|Jolitz Heritage ]||
We found a hornet's nest of microprocessor idiosyncrasies unique to a 386 UNIX port. Some of the primary issues these touched upon included that of switching from real mode (20-bit addressing) to protected mode (32-bit addressing), creating segment descriptors to fill the interrupt descriptor table, creating other segments for use by the user and kernel modes of a process, and finally, novel suprises between different steppings of the 386/486 themselves.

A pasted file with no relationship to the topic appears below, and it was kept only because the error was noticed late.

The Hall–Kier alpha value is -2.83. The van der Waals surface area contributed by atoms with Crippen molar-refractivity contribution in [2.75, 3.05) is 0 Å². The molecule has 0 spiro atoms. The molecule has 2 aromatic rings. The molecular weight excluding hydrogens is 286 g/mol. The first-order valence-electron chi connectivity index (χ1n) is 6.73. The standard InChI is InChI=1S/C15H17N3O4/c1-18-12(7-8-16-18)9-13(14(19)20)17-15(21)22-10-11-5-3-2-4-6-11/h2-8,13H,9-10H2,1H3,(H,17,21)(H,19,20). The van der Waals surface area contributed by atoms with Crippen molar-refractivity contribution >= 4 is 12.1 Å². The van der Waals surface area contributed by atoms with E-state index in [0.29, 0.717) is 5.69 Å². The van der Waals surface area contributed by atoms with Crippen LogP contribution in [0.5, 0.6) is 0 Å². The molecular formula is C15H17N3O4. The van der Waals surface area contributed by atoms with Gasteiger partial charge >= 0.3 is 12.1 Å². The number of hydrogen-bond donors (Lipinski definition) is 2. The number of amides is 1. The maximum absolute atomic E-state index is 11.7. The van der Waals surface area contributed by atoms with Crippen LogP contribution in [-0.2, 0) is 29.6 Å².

One major irritant was the need for at least one TSS structure to be present at any time, even if we didn't use a TSS for task switching. The TSS records the contents of the kernel's stack pointer for use when the kernel is reentered from user mode (interrupt, exception, and system call). Our early versions of 386BSD worked well as it started up within the kernel, moved into user mode for the first process, and then froze after hitting the first system call. Imagine our surprise when we found that, in effect, it had no place to save where it was coming from on the kernel stack!
Copyrightę1994 Willaim & Lynne Jolitz